African Cassava Whitefly, Bemisia tabaci, Resistance in African and South American Cassava Genotypes
Christopher AOmongo, Robert Kawuki, Antony C Bellotti, Titus Alicai, Yona Baguma, M N Maruthi, Anton Bua , John Colvin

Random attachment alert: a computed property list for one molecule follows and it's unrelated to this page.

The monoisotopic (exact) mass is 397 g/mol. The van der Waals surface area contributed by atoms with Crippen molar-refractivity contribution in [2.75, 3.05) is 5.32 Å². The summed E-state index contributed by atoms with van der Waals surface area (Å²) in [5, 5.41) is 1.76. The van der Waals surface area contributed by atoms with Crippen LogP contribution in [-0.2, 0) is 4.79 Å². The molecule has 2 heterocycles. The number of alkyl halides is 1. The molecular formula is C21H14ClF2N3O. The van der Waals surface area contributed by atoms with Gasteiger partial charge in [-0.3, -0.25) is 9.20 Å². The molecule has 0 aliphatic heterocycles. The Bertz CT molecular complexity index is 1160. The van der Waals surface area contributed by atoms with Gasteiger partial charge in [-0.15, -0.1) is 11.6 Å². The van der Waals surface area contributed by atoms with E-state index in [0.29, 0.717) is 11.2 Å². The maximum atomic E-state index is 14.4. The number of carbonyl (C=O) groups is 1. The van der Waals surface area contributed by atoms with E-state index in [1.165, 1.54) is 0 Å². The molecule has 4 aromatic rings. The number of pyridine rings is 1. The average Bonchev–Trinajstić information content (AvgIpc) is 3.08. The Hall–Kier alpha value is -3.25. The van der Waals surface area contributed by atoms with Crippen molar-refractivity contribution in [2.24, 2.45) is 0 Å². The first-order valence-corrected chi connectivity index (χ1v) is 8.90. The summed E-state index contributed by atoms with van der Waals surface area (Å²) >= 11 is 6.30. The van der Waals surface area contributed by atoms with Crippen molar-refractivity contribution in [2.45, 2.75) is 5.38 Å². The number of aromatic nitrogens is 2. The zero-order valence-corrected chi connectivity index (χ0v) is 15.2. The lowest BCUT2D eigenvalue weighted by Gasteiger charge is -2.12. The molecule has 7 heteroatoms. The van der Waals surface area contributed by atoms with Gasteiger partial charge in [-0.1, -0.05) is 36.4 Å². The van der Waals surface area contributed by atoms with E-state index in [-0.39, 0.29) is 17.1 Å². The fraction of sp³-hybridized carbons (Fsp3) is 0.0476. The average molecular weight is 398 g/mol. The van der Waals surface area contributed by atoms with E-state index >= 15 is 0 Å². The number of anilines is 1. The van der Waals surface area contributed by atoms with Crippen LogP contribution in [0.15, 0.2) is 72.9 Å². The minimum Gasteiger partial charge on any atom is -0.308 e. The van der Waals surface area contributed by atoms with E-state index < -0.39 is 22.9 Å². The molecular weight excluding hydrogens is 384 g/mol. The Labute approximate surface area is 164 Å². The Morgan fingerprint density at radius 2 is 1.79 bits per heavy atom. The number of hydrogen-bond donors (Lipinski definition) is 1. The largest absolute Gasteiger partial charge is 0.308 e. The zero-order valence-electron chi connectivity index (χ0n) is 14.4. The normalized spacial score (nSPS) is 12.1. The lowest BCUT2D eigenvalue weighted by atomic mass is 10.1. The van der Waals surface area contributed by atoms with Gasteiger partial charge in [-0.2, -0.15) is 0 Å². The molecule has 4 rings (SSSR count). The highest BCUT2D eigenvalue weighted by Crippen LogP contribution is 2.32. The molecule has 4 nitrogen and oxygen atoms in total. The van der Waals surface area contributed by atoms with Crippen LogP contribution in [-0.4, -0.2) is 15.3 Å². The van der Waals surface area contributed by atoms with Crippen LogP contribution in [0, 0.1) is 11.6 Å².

The whitefly, Bemisia tabaci, is a major pest of cassava, particularly in Africa where it is responsible both for the transmission of plant viruses and, increasingly, for direct damage due to feeding by high populations. To date, there have been no practical solutions to combat this emerging problem, due to the inability of the subsistence farmers that grow cassava to afford expensive inputs such as insecticides. A programme of research was carried out linking institutes in Africa, the UK and South America, to identify possible resistance sources in cassava to the whitefly, Bemisia tabaci. The South American genotype MEcu 72 and several Ugandan cassava landraces including Ofumba Chai, Nabwire 1 and Mercury showed good levels of resistance to B. tabaci. Field and screen-house experiments showed that all of the improved, high-yielding cassava mosaic disease (CMD) resistant cassava genotypes assessed were highly susceptible to B. tabaci and supported high populations of all life stages. These data support the hypothesis that the continuing high populations of cassava B. tabaci in Uganda are due, in part, to the widespread adoption of CMD-resistant cassava varieties during the CMD pandemic. They also show that the whitefly, Aleurotrachelus socialis, resistance present in the South American cassava genotypes could have broader applicability in the Old World.